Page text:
The U.S. Department of Transportation moved the deal a major step forward today, announcing its approval of the transaction.
"The transatlantic market is large and served by numerous strong and well-financed carriers," the department said. "A primary and fundamental goal of our international aviation policy is to enable U.S. carriers to compete as vigorously as possible with foreign carriers in this market."
Despite the close timing of the two actions, sources in government and industry said they were not coordinated. Several sources said Transportation Secretary Samuel Skinner was caught by surprise by the speed of the Pan Am filing although he was aware that it was possible at some point.
Skinner had been the object of a major lobbying campaign on behalf of the sale by some of Washington's highest priced lobbyists, including Kenneth Duberstein, once chief of staff for President Ronald Reagan, and William Coleman, transportation secretary under President Gerald Ford and now a member of the Pan Am board.
But the deal still must meet the approval of British authorities, and that of the bankruptcy court.
U.S. Bankruptcy Judge Cornelius Blackshear declined Pan Am's request that he issue an order within 24 hours of its filing approving both the financing and the sale of Pan Am's transatlantic routes, scheduling both issues for hearing on Thursday.
But Blackshear approved several other orders in an attempt to ensure normal operations at Pan Am.
If Pan Am completes the route sale to United, it may have a chance of emerging from Chapter 11, several airline analysts said today.
"I think the chances are pretty good," said Paul Karos, an airline analyst with First Boston Corp. Although creditors and bondholders might "take a hit" in the reorganization, he said, they might fare even worse if the airline were liquidated, given the dismal state of the airline industry.
Plaskett said the company is also seeking a buyer for the relatively healthy Pan Am Shuttle, which is a separate subsidiary.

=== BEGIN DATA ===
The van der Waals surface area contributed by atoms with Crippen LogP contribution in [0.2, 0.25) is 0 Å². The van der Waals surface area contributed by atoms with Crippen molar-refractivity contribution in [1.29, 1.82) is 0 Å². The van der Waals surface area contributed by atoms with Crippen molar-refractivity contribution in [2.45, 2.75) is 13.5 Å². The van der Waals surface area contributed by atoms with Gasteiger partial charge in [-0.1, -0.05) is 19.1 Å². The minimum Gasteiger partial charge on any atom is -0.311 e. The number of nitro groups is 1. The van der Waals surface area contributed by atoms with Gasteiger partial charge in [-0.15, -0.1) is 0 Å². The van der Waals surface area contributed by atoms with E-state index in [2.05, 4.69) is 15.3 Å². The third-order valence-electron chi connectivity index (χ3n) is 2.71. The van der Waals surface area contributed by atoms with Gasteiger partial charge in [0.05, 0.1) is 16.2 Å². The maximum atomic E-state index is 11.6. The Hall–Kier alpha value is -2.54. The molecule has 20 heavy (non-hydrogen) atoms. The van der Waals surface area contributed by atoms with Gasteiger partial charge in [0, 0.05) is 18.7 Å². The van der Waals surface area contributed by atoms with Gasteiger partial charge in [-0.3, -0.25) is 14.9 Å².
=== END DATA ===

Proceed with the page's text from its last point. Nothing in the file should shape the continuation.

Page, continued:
Pan Am reportedly has been negotiating with Pacificorp, a utility holding company, which is said to be interested in acquiring the shuttle and contracting with Northwest to operate it.
Although Plaskett said a merger with TWA was no longer in the cards, he did not rule out the possibility that Pan Am might combine with some other carrier. In fact, some industry analysts said the bankruptcy filing actually could increase the chance that Pan Am will be acquired, since it eliminates the need to pay shareholders and makes it cheaper to pay off Pan Am's debts. Today, Pan Am stock was down $0.37 1/2 to 0.75.
John J. Kerrigan, director of the Transport Workers Union Air Transport Division, said he believes that the bankruptcy filing will "lead to a cash-positive airline and then to a merger or acquisition."
Kerrigan said the bankruptcy filing was good news for Pan Am's approximately 30,000 workers, who have lived with uncertainty. Pan Am has 1,024 workers in the Washington metropolitan area.
The federal Pension Benefit Guaranty Corp., listed as Pan Am's largest creditor, said it will file a claim on behalf of the airline's 38,000 active and retired workers to protect their pensions. The company's three pension plans are underfunded by about $800 million, according to the agency.
Staff writer Don Phillips contributed to this report.